Let there be the Standards! And the Standards were created!
By Giovanni Varisco
(Article appeared for the first time on Elevatori magazine n. 5 2017)
I enjoy very much speaking about standards to such an extent that in a recent Elevatori editorial I compared them to Moses’s Tables of the Law.
These will not certainly be like the Ten Commandments, but they completely permeate our everyday life following constantly its evolution.
For those working in the lift sector, there may be the doubt that standards are a feature applying only to lifts and similar machines such as escalators and moving walkways, lifting platforms, stairlifts, special lifts for cranes and wind turbines, etc. This is not true because the standards are everywhere and they include all the requirements that relate to product directives or, better to say, to all the products under their rules (machines in general, pressure equipment, medical devices, building products, toys, electromagnetic compatibility and so on throughout the varied world covered by the products).
Standards always accompany us and we can remember that before the 1990s the standards (or rather the technical provisions for the products) were part and made mandatory in the laws of each country. What is the purpose of all this? The primary requirement of having products that are safe and accessible to all people interested in their use and to allow product standardization in order to ensure free competition.
The absolute need for standards had been defined in order to avoid unregulated products in a manner consistent with the safety requirements which have been and will always be an essential requirement for each product. At that time, however, the standards were perhaps too strict for the manufacturers and they looked back to the past as they pictured a well known, tested and consolidated situation without too many openings for the new.
This was the reason why, for example, the artificial intelligence of the last decades of the twentieth century struggled to enter the lift sector and not just that. There was some reluctance since the novelty had not yet been completely acquired and the general thought was that the IT solution was not entirely safe and controllable. They were wrong, as the facts have shown.
That is why from 90’s the standards stopped being compulsory and became a route to compliance. Only the EHSR requirements remained mandatory.
Thus, are the standards dead? Absolutely not and we all know it! But we also know that the voluntary choice helps those who want to stay with the tradition, while the talented ones, those having genius and courage, can practice design and produce products or systems that do not fully comply with a standard but still meet the EHSRs, obviously by proving this compliance.
Technological development is such that any lack of standards or rules to ensure safety would be too dangerous and in some cases catastrophic for the whole society. And this is why standards are no longer the edifice that is kept unaltered for years and that undergoes changes only after tens of years.
Discoveries and new applications are so frequent that the standards have to comply in order to keep products and behaviors consistent. If we consider that someone says -and it is probably right – that over one year there are so many changes compared to those that occurred 50 or 10 years ago, it goes without saying that standards should keep the pace with these changes.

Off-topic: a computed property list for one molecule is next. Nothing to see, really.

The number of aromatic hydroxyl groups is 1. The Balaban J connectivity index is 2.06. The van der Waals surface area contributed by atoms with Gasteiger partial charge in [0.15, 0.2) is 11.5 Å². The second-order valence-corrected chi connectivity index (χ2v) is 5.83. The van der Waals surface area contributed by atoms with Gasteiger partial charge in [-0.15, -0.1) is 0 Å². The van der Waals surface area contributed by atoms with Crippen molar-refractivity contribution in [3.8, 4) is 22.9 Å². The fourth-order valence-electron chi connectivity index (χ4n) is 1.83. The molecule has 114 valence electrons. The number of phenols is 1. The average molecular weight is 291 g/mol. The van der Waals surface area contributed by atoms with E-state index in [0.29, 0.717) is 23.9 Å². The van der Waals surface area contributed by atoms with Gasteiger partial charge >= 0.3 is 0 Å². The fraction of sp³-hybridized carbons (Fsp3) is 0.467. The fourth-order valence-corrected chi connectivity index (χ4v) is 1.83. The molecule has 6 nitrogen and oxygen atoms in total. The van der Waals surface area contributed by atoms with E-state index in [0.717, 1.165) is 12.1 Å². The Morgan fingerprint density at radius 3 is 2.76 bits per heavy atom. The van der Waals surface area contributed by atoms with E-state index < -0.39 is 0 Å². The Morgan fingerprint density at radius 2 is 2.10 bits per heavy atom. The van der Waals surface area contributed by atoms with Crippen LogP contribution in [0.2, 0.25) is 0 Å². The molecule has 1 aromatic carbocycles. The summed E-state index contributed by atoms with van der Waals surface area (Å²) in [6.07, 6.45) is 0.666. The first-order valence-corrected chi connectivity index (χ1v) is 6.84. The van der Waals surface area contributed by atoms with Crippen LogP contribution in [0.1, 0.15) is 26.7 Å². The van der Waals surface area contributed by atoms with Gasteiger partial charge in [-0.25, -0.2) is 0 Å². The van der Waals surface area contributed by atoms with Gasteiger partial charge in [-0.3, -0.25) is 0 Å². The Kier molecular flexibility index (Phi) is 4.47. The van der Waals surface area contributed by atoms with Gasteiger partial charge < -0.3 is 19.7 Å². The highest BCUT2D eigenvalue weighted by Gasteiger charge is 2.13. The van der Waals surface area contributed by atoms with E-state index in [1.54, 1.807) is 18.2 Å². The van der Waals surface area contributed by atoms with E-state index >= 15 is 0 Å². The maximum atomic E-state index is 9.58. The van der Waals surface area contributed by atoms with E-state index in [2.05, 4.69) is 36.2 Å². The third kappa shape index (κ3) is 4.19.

These are not always supported by IT means, which have not yet replaced the human brain. In fact, this is the only one provided with the genius needed to anticipate all the potential risks to be removed by standards requirements. The opposition to what has been said above about the standards is a fact inherent in human nature which does not like to be regulated and therefore the task of standards is to convince all those interested not only of their usefulness, but mainly of their necessity.
What can we do to make standards acceptable to people? It is difficult to say because it is a hard task, but the only way, even in these careless times, is to take advantage of the training of young people who must learn during their studies how important standards are, how useful and indispensable. I am thinking about those nice educational sessions that can be observed along the streets when school children perform street education and control traffic with signal paddles controlling the flow of vehicles and pedestrians according to the standards.
It sounds like a game but it is actually an intelligent and not pedantic way to teach and learn the importance and application of standards.
If you grow into a belief confirmed by actual experiences, we can hope that in the future the compliance to standards will effectively carry out their duty of safeguarding the safety and the uniformity of the products.
Finally, a clear demonstration of the necessity of standards arising from experience. In recently developed countries there are many accidents as a consequence of the lack of standards’ compliance so that in these situations standards are going to be enforced and these are the European standards that have always been at the forefront.
So long live the standards with those safe results with regard to their safety targets.